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Funan was an ancient pre-Angkormarker Indianized kingdom located around the Mekong Delta. The ethno-linguistic nature of the people; whether they were mostly Mon-Khmer or Austronesian, is the subject of much discussion among specialists.

It is believed to have been established in the first century C.E. in the Mekong delta, which today is Vietnamesemarker territory, although extensive human settlement in the region may have gone back as far as the 4th century B.C.E. Though regarded by Chinese envoys as a single unified empire, Funan may have been a collection of city-states that sometimes warred with one another and at other times constituted a political unity. At its height, Funan and all its principalities covered much of mainland Southeast Asia, including within its scope the territory of modern day Cambodiamarker and Southern Vietnam, as well as parts of Laosmarker, Thailandmarker and Myanmarmarker, and extending into the Malay Peninsula.

Little is known about Funan, except that it was a powerful trading state, as evidenced by the discovery of Roman, Chinesemarker, and Indianmarker goods during archaeological excavations at the ancient port of Oc Eomarker in southern Vietnammarker. The capital, initially located at Vyadhapura (City of the Hunter) near the modern Cambodian town of Banam in Prey Veng Provincemarker, may have been moved to Oc Eo at a later time. Most of what is known about Funan is from records by Chinese and Cham sources dating from the third to sixth centuries and from archaeological excavations. No archaeological research has been conducted on this state in Cambodia's Mekong Delta in several decades, and it is precisely this region that reputedly housed the capitals of Funan.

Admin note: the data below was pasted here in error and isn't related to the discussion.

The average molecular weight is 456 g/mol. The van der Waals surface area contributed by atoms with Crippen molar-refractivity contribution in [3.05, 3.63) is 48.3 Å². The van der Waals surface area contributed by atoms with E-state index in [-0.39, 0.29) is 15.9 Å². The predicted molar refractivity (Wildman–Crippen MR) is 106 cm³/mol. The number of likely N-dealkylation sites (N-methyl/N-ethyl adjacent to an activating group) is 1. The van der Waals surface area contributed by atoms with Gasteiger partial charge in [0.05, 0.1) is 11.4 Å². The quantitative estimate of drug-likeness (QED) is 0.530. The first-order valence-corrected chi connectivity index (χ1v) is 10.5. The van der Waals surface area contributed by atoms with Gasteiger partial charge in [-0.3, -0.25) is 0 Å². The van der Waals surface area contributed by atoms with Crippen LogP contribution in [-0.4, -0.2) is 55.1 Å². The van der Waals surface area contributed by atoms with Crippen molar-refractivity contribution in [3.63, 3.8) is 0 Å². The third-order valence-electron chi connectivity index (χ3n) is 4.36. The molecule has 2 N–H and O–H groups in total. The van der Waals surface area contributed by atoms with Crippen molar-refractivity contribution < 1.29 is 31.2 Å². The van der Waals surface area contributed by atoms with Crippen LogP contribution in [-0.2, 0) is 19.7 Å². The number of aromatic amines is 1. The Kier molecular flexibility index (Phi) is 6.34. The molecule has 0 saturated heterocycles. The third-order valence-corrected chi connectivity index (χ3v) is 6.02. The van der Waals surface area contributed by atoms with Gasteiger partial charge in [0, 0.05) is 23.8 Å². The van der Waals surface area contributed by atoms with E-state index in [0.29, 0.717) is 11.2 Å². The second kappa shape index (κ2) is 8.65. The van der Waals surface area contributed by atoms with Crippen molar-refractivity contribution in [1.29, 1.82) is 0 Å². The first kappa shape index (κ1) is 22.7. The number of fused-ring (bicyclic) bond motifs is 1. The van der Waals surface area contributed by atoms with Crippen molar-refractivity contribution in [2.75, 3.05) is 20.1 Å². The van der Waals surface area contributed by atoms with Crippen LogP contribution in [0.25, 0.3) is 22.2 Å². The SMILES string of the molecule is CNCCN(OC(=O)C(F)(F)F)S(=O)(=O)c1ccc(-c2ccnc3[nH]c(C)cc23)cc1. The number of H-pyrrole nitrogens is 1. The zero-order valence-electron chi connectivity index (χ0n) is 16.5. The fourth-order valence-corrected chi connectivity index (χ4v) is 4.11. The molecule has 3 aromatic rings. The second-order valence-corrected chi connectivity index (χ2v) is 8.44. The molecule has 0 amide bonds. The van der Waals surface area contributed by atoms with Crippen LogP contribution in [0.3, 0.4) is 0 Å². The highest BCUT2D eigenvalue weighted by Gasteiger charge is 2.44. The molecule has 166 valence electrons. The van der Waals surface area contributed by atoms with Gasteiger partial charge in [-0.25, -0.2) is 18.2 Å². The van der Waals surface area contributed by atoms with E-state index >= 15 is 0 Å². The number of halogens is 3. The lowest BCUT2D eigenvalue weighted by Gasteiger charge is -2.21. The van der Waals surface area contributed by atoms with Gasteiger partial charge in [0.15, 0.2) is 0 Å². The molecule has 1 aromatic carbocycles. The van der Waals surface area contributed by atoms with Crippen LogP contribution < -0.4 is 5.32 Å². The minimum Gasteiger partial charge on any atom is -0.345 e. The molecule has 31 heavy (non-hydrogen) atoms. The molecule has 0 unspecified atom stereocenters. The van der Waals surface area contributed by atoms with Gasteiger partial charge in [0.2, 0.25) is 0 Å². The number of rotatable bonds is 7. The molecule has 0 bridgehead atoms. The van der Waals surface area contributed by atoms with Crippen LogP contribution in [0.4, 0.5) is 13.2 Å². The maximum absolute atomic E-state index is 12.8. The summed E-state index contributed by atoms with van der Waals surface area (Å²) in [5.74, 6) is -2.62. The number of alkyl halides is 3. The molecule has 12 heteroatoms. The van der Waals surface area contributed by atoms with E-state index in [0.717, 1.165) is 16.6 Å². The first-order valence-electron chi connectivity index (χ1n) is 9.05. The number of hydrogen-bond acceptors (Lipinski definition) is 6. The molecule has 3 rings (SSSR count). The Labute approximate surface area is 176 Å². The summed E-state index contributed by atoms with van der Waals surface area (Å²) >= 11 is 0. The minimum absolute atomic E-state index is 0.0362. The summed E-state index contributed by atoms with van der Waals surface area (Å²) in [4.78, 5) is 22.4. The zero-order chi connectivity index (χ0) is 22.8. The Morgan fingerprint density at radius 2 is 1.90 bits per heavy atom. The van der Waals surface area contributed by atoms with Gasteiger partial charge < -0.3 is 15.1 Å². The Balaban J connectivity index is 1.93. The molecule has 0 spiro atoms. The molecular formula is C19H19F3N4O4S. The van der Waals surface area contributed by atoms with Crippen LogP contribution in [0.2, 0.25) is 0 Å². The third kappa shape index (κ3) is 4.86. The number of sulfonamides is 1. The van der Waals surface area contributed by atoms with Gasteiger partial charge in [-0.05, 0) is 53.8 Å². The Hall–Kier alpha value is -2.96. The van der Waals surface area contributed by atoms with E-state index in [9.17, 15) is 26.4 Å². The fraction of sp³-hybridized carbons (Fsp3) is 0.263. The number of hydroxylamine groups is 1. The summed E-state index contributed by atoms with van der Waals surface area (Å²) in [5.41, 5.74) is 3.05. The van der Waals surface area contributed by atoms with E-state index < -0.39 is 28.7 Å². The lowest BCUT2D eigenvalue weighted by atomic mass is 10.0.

The race and language of the Funanese are not known, but Chinese records dating from the third century C.E. reveals the same origin myth of the Khmer people that survives in modern Khmer folklore. In a tenth-century document of the Chinese official Rang Tai's visit to Funan in the middle of the third century C.E. records one of the earliest variants of the legend. In it, Rang Tai learned that the original sovereign of Funan was a woman named Liu-Ye. According to the story, Kaundinya had been given instruction in a dream to take a magic bow from a temple and to embark on a journey. He did so and went to Cambodia, where a local queen (Liu-ye) launched an attack on the Brahmin's boat. With the aid of the divine bow, Kaundinya repelled the attack and persuaded the defeated queen to marry him. Their lineage became the royal dynasty of Funan. A similar account is recorded in the seventh century History of Chin.